ISSN: 0973-7510

E-ISSN: 2581-690X

Research Article | Open Access
Souryadeep Mukherjee1, Arijit De2, Nirmal Kumar Sarkar1 and Nimai Chandra Saha3
1Department of Life Sciences, Presidency University, 86/1, College Street, Kolkata, West Bengal – 700 073, India.
2Department of Zoology, Vidyasagar College, Block CL, Plot 3-8 & 44-50, Sector II, Salt Lake, Kolkata, West Bengal – 700 091, India.
3Fishery and Ecotoxicology Research Laboratory (Vice-Chancellor’s Research Group), Department of Zoology, The University of Burdwan, Burdwan – 713 104, West Bengal, India.
J. Pure Appl. Microbiol., 2019, 13 (4): 2353-2362 | Article Number: 5677 | © The Author(s). 2019
Received: 08/06/2019 | Accepted: 02/11/2019 | Published: 25/12/2019

Benzene is an omnipresent aromatic hydrocarbon of the environment and the pollution caused by it is a matter of great public concern. The study was designed to isolate, characterize and identify aerobic bacterial strains capable of benzene degradation from petroleum-contaminated soils of Kolkata, India. Three strains, designated as MKB1b, MKB2a and MKB2d were found to be able to degrade benzene, as the only source of carbon and energy. All the isolated strains had an optimal growth pH of 8.0, and grew best at 37°C to 40°C. Based on their molecular (16S rDNA sequence) characterization, all of the three bacterial strains were phylogenetically similar to the genus Escherichia. Strains MKB2a and MKB2d were identified as Escherichia coli, whereas Strain MKB1b was identified as Escherichia fergusonii; all three sequences were submitted to GenBank bearing accession numbers MK970556, MK970574, MK970557 respectively. This study is the first evidence of isolation, characterization and identification of aerobic benzene-degrading Escherichia spp. from petroleum-contaminated sites of an urban landscape in India. All of these isolated strains may be considered as potent candidates for the bioremediation of urban environment polluted with petroleum products.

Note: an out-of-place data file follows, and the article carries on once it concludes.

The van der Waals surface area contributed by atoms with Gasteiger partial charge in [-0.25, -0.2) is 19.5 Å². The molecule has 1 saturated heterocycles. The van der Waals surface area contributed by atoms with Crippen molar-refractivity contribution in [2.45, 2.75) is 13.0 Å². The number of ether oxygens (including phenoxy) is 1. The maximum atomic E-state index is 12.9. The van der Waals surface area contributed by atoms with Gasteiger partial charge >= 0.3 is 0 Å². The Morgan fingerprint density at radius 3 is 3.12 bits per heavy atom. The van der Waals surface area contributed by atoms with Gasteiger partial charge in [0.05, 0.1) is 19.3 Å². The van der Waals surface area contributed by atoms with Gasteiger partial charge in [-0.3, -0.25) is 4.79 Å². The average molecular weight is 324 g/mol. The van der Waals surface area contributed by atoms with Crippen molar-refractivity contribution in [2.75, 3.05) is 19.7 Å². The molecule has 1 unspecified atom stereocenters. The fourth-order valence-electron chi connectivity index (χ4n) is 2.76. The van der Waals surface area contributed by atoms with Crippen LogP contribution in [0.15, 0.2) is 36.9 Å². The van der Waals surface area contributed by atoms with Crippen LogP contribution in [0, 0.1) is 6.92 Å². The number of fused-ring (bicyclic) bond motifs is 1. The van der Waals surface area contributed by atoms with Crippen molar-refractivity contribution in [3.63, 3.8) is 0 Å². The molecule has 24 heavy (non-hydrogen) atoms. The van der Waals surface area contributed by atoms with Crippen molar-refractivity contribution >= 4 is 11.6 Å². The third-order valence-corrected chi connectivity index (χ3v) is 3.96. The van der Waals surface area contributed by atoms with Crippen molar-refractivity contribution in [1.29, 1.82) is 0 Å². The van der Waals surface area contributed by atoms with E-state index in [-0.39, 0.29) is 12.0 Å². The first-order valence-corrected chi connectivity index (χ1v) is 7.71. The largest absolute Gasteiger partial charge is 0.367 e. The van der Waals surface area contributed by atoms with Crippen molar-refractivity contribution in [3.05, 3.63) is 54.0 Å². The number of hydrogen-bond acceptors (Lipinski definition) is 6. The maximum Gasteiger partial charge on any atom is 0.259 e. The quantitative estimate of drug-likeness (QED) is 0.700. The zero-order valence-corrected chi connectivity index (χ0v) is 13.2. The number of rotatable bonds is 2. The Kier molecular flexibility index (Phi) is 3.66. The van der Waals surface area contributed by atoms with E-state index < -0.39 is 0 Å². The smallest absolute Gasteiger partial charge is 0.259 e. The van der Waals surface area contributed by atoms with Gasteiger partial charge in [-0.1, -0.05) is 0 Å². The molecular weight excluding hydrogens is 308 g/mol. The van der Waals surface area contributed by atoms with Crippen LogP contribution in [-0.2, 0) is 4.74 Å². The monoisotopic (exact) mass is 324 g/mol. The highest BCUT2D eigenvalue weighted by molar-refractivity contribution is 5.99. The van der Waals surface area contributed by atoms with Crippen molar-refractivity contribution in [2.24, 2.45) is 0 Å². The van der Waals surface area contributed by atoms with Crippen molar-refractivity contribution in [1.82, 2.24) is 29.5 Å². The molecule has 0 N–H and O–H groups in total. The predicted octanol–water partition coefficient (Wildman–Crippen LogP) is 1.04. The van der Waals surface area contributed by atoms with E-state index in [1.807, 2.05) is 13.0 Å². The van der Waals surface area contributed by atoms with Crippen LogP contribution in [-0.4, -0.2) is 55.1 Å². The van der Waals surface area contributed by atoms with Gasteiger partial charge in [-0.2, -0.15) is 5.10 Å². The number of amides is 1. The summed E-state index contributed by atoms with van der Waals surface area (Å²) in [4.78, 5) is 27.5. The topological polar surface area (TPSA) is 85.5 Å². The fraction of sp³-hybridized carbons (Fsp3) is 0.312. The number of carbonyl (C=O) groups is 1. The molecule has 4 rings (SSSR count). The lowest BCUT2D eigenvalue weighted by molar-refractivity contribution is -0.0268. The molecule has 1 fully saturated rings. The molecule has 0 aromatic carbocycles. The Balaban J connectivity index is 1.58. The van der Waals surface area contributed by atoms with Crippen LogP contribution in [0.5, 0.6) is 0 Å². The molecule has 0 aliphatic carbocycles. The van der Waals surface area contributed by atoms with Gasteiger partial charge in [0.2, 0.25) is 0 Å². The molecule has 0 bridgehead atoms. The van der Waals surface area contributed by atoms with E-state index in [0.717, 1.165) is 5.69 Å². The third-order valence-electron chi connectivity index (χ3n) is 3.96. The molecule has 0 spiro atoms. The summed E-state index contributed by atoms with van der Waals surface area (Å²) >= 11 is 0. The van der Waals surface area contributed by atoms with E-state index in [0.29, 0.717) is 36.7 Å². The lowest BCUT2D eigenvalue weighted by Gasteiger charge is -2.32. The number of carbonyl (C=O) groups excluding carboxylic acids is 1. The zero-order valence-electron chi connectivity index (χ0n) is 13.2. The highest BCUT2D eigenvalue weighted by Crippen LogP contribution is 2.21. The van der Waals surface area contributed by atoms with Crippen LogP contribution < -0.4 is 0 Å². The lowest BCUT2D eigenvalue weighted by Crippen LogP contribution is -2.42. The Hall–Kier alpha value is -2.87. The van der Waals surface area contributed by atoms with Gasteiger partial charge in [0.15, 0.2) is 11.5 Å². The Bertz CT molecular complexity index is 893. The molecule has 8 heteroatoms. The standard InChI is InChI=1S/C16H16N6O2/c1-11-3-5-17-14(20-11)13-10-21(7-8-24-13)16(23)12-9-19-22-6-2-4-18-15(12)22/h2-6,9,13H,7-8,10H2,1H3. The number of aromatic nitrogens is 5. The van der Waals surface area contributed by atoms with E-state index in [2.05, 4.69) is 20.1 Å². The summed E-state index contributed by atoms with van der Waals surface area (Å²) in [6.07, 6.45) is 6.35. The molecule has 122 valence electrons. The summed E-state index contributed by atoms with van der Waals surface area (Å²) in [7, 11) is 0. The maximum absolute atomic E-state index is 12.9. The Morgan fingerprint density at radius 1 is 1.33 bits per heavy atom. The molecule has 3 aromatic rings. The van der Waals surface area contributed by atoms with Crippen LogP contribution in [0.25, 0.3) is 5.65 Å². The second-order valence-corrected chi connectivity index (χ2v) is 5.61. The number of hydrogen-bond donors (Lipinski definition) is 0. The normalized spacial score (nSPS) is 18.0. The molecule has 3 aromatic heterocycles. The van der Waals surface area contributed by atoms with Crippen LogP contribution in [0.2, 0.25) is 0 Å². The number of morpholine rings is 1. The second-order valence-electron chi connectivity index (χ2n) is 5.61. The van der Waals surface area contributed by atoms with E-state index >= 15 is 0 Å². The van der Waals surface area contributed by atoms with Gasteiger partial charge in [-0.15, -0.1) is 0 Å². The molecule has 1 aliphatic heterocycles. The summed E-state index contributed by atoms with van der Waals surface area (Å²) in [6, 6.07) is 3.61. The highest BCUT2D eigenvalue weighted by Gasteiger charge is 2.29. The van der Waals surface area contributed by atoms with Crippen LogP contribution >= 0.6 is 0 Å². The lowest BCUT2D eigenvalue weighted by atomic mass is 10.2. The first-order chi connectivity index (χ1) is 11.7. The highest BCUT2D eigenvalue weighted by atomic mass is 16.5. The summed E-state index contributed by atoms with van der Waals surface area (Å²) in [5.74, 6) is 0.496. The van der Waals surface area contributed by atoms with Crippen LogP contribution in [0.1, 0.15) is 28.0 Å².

Escherichia, aerobic biodegradation, aromatic hydrocarbon, petroleum-contaminated soil.

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© The Author(s) 2019. Open Access. This article is distributed under the terms of the Creative Commons Attribution 4.0 International License which permits unrestricted use, sharing, distribution, and reproduction in any medium, provided you give appropriate credit to the original author(s) and the source, provide a link to the Creative Commons license, and indicate if changes were made.